Branding for Builders

Updated: Apr 5, 2018

How Netflix defined a brand that helped it to build a great product, and vice-versa.

I grew up in marketing, switched over to product, and became interested in branding after success building Sesame Street, Schoolhouse Rock, and Madeline software. I signed well-established brands to long-term relationships, then brought the brands to life within children’s educational software.

Here’s my definition of a brand:

1.) The positioning model describes the first three components of the brand definition: positioning, customer benefit, and personality.

2.) The brand pyramid adds the two remaining elements: aspiration and emotion.

3.) The evolution of Netflix shows how the non-member homepage — the “store window” of the site— evolved in tandem with the brand over twenty years.

You’re already an expert in positioning and don’t know it yet. Want proof? What’s the first word that pops into your head when I mention the car brand, “Volvo?” For most, the response is “safety.” This example demonstrates Volvo’s ability to place an idea in your head, relative to competitors, and that’s the definition of positioning.

To apply the first model, ask yourself three questions:

1.) In simple terms, how do you describe your product or company?

2.) How does it benefit customers?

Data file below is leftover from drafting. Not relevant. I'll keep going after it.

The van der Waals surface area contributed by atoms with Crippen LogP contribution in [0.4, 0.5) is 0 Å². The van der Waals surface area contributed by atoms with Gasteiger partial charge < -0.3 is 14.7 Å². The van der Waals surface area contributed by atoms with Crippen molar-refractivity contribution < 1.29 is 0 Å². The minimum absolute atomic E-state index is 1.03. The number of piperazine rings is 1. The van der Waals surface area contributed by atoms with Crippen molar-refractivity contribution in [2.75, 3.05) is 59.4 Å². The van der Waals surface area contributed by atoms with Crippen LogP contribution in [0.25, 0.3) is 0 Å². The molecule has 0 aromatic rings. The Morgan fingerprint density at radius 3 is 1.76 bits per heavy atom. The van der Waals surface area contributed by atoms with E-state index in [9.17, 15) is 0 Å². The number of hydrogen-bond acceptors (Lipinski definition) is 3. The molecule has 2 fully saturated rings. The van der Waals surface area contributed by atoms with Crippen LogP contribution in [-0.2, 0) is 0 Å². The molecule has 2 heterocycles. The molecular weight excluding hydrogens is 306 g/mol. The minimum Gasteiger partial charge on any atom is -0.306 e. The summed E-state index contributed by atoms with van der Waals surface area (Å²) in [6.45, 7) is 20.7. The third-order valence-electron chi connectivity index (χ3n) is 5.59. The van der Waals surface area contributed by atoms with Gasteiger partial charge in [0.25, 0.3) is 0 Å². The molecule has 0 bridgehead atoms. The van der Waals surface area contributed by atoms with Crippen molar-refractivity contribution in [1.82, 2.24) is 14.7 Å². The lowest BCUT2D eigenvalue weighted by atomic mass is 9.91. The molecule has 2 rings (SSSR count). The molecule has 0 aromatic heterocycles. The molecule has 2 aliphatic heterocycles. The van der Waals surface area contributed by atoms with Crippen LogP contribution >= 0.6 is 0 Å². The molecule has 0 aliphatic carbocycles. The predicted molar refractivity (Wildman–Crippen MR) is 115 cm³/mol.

3.) How do you define its personality? (The question behind the question: how do you want your product to relate to customers?)

Here’s the model applied to Netflix:

If you try this positioning model on your own, here are some tips:

  • Use clear, precise sixth-grade language. Consumers are busy and don’t have time to parse complicated ideas.

  • Be brief. Most teams begin with lots of complicated ideas. The key is to simplify and focus on a few, easy-to-communicate ideas.

  • In answering the “personality” question, ask yourself, “If someone met my company or product at a cocktail party, how would I like folks to describe him or her?” Defining the personality of your product describes how you want your brand to relate to customers.

Volvo is a ninety-year-old company. They have spent billions of dollars on advertising and have consistently invented new safety features to own the word “safety.” Netflix is only twenty-years-old, but my guess is decades from now the one word they will own is “entertainment.”

In the long-term, what’s the one word you’d like to own for your product or company?

This framework builds on the positioning model and “ladders up” to define emotional benefits for customers as well as the “something bigger” that inspires your team. For this exercise, think long-term.

Why does the brand model incorporate emotion? The simple answer: it makes things memorable. Think for a moment about your childhood memories. My guess is they all have emotional elements. The joy of a surprise birthday party? The sorrow of losing a grandparent? Maya Angelou describes this phenomenon best:

Acknowledging emotion in the brand framework helps make products memorable.

The brand pyramid has four levels, and the intent is to read it from bottom to top. The base contains product attributes or features and the other elements ladder up from this foundation.

Below, I explain each level of the pyramid along with advice on how to approach the exercise on your own. Again, start at the bottom, with the product attributes as the foundation.

Product attributes:

What are the product features that deliver benefits to customers?

Product benefits: